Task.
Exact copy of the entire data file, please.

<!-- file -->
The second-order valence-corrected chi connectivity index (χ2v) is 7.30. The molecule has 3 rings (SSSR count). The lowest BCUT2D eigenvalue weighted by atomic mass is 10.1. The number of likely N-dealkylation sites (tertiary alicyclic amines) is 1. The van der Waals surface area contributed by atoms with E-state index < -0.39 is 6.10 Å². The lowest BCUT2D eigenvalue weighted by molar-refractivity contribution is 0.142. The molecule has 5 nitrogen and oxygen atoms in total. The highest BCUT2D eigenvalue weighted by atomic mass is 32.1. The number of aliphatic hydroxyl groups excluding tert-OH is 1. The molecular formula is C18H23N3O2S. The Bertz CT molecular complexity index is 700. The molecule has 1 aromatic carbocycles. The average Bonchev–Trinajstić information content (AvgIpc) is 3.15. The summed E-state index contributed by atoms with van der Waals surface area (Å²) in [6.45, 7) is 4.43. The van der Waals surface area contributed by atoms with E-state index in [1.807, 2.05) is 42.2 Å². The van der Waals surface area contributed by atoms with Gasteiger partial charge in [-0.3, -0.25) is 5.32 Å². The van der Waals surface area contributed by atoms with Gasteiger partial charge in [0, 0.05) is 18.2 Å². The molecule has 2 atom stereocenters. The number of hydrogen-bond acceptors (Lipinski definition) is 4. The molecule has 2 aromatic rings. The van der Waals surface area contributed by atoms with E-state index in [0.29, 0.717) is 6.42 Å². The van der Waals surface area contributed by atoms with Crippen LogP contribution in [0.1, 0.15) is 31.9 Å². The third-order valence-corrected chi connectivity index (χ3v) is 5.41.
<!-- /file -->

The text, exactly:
The second-order valence-corrected chi connectivity index (χ2v) is 7.30. The molecule has 3 rings (SSSR count). The lowest BCUT2D eigenvalue weighted by atomic mass is 10.1. The number of likely N-dealkylation sites (tertiary alicyclic amines) is 1. The van der Waals surface area contributed by atoms with E-state index < -0.39 is 6.10 Å². The lowest BCUT2D eigenvalue weighted by molar-refractivity contribution is 0.142. The molecule has 5 nitrogen and oxygen atoms in total. The highest BCUT2D eigenvalue weighted by atomic mass is 32.1. The number of aliphatic hydroxyl groups excluding tert-OH is 1. The molecular formula is C18H23N3O2S. The Bertz CT molecular complexity index is 700. The molecule has 1 aromatic carbocycles. The average Bonchev–Trinajstić information content (AvgIpc) is 3.15. The summed E-state index contributed by atoms with van der Waals surface area (Å²) in [6.45, 7) is 4.43. The van der Waals surface area contributed by atoms with E-state index in [1.807, 2.05) is 42.2 Å². The van der Waals surface area contributed by atoms with Gasteiger partial charge in [-0.3, -0.25) is 5.32 Å². The van der Waals surface area contributed by atoms with Gasteiger partial charge in [0, 0.05) is 18.2 Å². The molecule has 2 atom stereocenters. The number of hydrogen-bond acceptors (Lipinski definition) is 4. The molecule has 2 aromatic rings. The van der Waals surface area contributed by atoms with E-state index in [0.29, 0.717) is 6.42 Å². The van der Waals surface area contributed by atoms with Crippen LogP contribution in [0.1, 0.15) is 31.9 Å². The third-order valence-corrected chi connectivity index (χ3v) is 5.41.